Bracebridge Hall, or The Humorists eBook

This eBook from the Gutenberg Project consists of approximately 402 pages of information about Bracebridge Hall, or The Humorists.

THE WEDDING.

  No more, no more, much honour aye betide
  The lofty bridegroom and the lovely bride;
  That all of their succeeding days may say,
  Each day appears like to a wedding-day.

  —­BRAITHWAITE.

Notwithstanding the doubts and demurs of Lady Lillycraft, and all the grave objections that were conjured up against the month of May, yet the wedding has at length happily taken place.  It was celebrated at the village church, in presence of a numerous company of relatives and friends, and many of the tenantry.  The Squire must needs have something of the old ceremonies observed on the occasion; so, at the gate of the church-yard, several little girls of the village, dressed in white, were in readiness with baskets of flowers, which they strewed before the bride; and the butler bore before her the bride-cup, a great silver embossed bowl, one of the family relics from the days of the hard drinkers.  This was filled with rich wine, and decorated with a branch of rosemary, tied with gay ribands, according to ancient custom.

“Happy is the bride that the sun shines on,” says the old proverb; and it was as sunny and auspicious a morning as heart could wish.  The bride looked uncommonly beautiful; but, in fact, what woman does not look interesting on her wedding-day?  I know no sight more charming and touching than that of a young and timid bride, in her robes of virgin white, led up trembling to the altar.  When I thus behold a lovely girl, in the tenderness of her years, forsaking the house of her fathers and the home of her childhood; and, with the implicit confiding, and the sweet self-abandonment, which belong to woman, giving up all the world for the man of her choice:  when I hear her, in the good old language of the ritual, yielding herself to him “for better for worse, for richer for poorer, in sickness and in health, to love, honour and obey, till death us do part,” it brings to my mind the beautiful and affecting self-devotion of Ruth:  “Whither thou goest I will go, and where thou lodgest I will lodge; thy people shall be my people, and thy God my God.”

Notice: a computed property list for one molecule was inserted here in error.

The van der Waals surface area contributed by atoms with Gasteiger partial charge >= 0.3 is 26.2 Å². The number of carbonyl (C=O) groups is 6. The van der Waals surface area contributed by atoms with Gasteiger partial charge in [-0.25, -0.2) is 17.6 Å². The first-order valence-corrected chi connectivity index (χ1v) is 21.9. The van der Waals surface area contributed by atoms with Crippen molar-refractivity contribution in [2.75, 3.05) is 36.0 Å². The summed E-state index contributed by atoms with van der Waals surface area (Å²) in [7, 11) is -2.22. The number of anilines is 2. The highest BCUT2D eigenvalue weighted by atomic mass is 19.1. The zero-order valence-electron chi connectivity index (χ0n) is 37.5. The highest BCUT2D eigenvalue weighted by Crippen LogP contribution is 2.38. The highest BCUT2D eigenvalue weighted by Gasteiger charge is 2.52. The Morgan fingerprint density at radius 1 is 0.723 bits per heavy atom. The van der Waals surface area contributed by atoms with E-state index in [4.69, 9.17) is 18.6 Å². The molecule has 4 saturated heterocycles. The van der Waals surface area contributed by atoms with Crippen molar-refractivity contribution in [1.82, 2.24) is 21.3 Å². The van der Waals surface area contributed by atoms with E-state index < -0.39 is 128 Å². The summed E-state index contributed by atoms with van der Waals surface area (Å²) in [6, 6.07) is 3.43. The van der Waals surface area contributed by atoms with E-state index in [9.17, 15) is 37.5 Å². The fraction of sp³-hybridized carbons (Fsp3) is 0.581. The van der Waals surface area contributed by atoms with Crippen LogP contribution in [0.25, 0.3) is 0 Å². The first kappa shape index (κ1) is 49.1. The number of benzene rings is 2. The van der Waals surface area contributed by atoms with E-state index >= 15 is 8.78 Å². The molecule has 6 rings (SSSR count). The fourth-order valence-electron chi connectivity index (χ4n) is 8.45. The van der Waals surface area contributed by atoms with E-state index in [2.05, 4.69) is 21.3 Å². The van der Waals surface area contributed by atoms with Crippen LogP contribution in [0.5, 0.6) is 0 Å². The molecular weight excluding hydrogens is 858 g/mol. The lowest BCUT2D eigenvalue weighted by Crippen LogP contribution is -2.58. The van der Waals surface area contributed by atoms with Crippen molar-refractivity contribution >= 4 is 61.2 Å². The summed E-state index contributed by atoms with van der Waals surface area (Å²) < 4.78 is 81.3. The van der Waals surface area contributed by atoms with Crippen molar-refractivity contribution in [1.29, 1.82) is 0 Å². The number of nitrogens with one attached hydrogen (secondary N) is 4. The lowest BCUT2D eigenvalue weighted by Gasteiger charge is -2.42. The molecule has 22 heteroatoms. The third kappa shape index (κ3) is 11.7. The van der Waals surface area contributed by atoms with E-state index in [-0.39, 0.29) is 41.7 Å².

The fair Julia was supported on the trying occasion by Lady Lillycraft, whose heart was overflowing with its wonted sympathy in all matters of love and matrimony.  As the bride approached the altar, her face would be one moment covered with blushes, and the next deadly pale; and she seemed almost ready to shrink from sight among her female companions.

I do not know what it is that makes every one serious, and, as it were, awe-struck, at a marriage ceremony—­which is generally considered as an occasion of festivity and rejoicing.  As the ceremony was performing, I observed many a rosy face among the country girls turn pale, and I did not see a smile throughout the church.  The young ladies from the Hall were almost as much frightened as if it had been their own case, and stole many a look of sympathy at their trembling companion.  A tear stood in the eye of the sensitive Lady Lillycraft; and as to Phoebe Wilkins, who was present, she absolutely wept and sobbed aloud; but it is hard to tell, half the time, what these fond foolish creatures are crying about.

Copyrights
Project Gutenberg
Bracebridge Hall, or The Humorists from Project Gutenberg. Public domain.
Follow Us on Facebook